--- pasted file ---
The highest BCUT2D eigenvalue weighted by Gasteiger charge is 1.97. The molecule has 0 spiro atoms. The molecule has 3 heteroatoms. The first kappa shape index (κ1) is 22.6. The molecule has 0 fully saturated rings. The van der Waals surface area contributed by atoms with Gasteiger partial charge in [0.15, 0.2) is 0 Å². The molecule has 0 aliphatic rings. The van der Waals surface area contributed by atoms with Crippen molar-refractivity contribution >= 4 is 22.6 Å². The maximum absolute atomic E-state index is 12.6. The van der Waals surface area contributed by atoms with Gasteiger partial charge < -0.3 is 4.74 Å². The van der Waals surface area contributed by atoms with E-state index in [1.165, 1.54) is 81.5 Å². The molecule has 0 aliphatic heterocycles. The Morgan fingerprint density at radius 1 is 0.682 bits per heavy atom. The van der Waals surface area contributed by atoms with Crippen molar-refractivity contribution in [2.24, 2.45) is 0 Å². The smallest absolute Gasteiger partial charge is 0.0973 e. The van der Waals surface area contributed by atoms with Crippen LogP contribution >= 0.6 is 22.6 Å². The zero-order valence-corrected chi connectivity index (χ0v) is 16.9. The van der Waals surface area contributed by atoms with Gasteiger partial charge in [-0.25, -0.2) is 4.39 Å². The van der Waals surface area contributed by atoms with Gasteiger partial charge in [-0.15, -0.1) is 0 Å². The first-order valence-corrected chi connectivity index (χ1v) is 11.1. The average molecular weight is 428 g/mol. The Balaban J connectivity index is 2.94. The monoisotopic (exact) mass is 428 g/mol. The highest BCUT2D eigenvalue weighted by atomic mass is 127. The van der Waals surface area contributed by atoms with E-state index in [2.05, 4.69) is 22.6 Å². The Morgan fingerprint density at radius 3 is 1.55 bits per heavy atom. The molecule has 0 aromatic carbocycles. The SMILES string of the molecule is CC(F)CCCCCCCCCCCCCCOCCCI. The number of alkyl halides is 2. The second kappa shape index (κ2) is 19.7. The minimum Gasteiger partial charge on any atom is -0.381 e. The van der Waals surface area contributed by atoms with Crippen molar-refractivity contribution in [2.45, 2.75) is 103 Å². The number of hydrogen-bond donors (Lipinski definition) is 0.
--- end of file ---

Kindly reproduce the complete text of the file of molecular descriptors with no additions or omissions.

The highest BCUT2D eigenvalue weighted by Gasteiger charge is 1.97. The molecule has 0 spiro atoms. The molecule has 3 heteroatoms. The first kappa shape index (κ1) is 22.6. The molecule has 0 fully saturated rings. The van der Waals surface area contributed by atoms with Gasteiger partial charge in [0.15, 0.2) is 0 Å². The molecule has 0 aliphatic rings. The van der Waals surface area contributed by atoms with Crippen molar-refractivity contribution >= 4 is 22.6 Å². The maximum absolute atomic E-state index is 12.6. The van der Waals surface area contributed by atoms with Gasteiger partial charge < -0.3 is 4.74 Å². The van der Waals surface area contributed by atoms with E-state index in [1.165, 1.54) is 81.5 Å². The molecule has 0 aliphatic heterocycles. The Morgan fingerprint density at radius 1 is 0.682 bits per heavy atom. The van der Waals surface area contributed by atoms with Crippen molar-refractivity contribution in [2.24, 2.45) is 0 Å². The smallest absolute Gasteiger partial charge is 0.0973 e. The van der Waals surface area contributed by atoms with Crippen LogP contribution >= 0.6 is 22.6 Å². The zero-order valence-corrected chi connectivity index (χ0v) is 16.9. The van der Waals surface area contributed by atoms with Gasteiger partial charge in [-0.25, -0.2) is 4.39 Å². The van der Waals surface area contributed by atoms with Gasteiger partial charge in [-0.15, -0.1) is 0 Å². The first-order valence-corrected chi connectivity index (χ1v) is 11.1. The average molecular weight is 428 g/mol. The Balaban J connectivity index is 2.94. The monoisotopic (exact) mass is 428 g/mol. The highest BCUT2D eigenvalue weighted by atomic mass is 127. The van der Waals surface area contributed by atoms with E-state index in [2.05, 4.69) is 22.6 Å². The Morgan fingerprint density at radius 3 is 1.55 bits per heavy atom. The molecule has 0 aromatic carbocycles. The SMILES string of the molecule is CC(F)CCCCCCCCCCCCCCOCCCI. The number of alkyl halides is 2. The second kappa shape index (κ2) is 19.7. The minimum Gasteiger partial charge on any atom is -0.381 e. The van der Waals surface area contributed by atoms with Crippen molar-refractivity contribution in [2.45, 2.75) is 103 Å². The number of hydrogen-bond donors (Lipinski definition) is 0.